“I miss my TV,” my daughter’s classmate lamented to me. We were on our third day of an elementary school camp. Though we had luxuries like heated cabins, running water, and our days were occupied with endless outdoor activities, there were no TVs in sight.
“Do you have a TV in your room?” I asked her.
“Yes,” she said.
“What do you watch?”
“Whatever I want,” she replied. “I go to sleep with it every night.”
Forget teddy bears or special fuzzy blankets, this ten-year-old sleeps with her TV.
Shocking, but not so shocking–because it’s more and more common these days. Whether it’s a cell phone, video game, iPad, iPod, or a computer screen, kids in this country are overexposed to media. There are just too many choices, and the lure is powerful. Having a cell phone with texting capability and internet access makes teens easily accepted into the culture around them. But it’s not just teens. Kids in preschool and kindergarten have cell phones too. They are also a big market for other types of media consumption. After all, it’s so much easier to stick toddlers in front of the TV to keep them quiet than to have to chase them around.
According to the American Academy of Pediatrics, children spend an average of seven hours a day on entertainment media like phones, televisions, computers, and other electronic devices. That’s a lot of passive entertainment, not to mention the majority of what the media puts out to attract kids’ attention is not as harmless as parents hope.
If someone came and knocked on your door today, and your child answered the door, what would you say if that person swore repeatedly at your child? Or if they got into a vicious, bloody fight with another person, right in front of your child? You know that shady part of town that has worn-down buildings with silhouettes of women and parking in the back? What if that person at your door invited your child to be a free customer to those places? Would you let that person into your home? I don’t know anybody who would. But how many parents don’t even realize the door is wide open, and that crass, low-standard, vile creep is allowed into their home on a daily basis…for seven hours?!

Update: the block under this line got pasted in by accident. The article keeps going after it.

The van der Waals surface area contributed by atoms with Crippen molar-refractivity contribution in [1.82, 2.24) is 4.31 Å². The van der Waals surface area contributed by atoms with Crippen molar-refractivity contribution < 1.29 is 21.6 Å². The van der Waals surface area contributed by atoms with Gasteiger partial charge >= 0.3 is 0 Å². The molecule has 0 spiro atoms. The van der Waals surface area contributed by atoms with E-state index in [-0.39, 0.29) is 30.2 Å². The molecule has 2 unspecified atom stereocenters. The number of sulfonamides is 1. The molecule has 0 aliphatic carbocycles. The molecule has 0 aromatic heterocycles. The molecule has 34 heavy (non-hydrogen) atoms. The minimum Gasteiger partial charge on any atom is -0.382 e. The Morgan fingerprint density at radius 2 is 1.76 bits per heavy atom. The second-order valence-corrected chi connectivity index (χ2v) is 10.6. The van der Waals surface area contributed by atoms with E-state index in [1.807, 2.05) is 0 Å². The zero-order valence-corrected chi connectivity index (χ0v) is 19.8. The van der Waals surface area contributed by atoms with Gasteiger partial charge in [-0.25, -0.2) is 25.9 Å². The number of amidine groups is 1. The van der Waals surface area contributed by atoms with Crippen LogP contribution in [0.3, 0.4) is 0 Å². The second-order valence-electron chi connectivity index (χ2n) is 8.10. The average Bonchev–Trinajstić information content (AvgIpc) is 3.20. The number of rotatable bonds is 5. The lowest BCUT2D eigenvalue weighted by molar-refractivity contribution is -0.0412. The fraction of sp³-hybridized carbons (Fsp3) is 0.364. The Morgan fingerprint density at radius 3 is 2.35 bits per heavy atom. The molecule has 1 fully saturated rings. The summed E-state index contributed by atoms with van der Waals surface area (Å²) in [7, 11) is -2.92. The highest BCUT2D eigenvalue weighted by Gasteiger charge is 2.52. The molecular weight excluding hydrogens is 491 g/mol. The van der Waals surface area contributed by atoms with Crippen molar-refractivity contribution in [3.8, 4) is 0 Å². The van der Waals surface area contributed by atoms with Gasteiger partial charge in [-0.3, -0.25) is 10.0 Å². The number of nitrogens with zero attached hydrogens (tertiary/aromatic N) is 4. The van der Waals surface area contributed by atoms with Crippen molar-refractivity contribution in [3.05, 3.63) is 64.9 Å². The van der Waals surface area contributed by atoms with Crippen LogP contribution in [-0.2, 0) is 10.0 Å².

“My friend just cut everything out,” an acquaintance recently told me. “Her kids were playing video games all the time and that’s all they wanted to do.” A few months after doing this, the woman related to me that her teenage son came to her and thanked her. “Mom, if I were still playing video games all the time, I would never have started playing the saxophone.” He paused for a moment and added, “The only thing I regret is all those years I wasted. I don’t even remember very much because I felt like I was always in a daze.”
After hearing a report that the American Academy of Pediatrics put out a few years ago, I myself decided to cut way back on the media my children were exposed to. The report said that kids who have excessive exposure to media on a daily basis are more likely to experience attention problems, school difficulties, sleep and eating disorders, and obesity. (See American Academy of Pediatrics–Media and Children.) The AAP recommends children only view one to two hours of (all combined forms) of media a day to help them grow and develop properly. So, the media limit in our house is two hours. My kids didn’t like it when I instituted this, and they tried to fight it, but I wasn’t backing down. They only have one chance to be kids, and I’m going to do everything in my power to help them enjoy that as much as possible.
We use a timer, and my kids keep track of the time they are on TV or the computer. They don’t have cell phones, and they’ve survived just fine. And, when they do get to the point when they need a cell phone, it will only be for basic logistical needs and there will be no texting allowed. As far as Facebook goes, my husband and I have the password and the computer is within my view when our oldest daughter is on it.
I remember hearing someone once say that when you allow TV in your child’s room or you give them a cell phone at too young of an age, that’s when you lose them. It undermines your influence and impact as a parent. On one hand, you’re doing your best to raise them up to be mature and responsible adults who have a strong relationship with God, but on the other hand, they are being fed a regular diet of garbage that you don’t even see. As kids, it’s very hard for them to say no to those things without your help. They need you to put up barriers (even when they’re nine or twelve or fifteen) so they can still enjoy being kids, and learn what is appropriate and what’s not appropriate.
Don’t be afraid to draw the line on what you’re kids are exposed to. Take back your power as a parent. Play their favorite card game with them; go for a hike, or just talk. But YOU be the influence in their life, not the TV screen.
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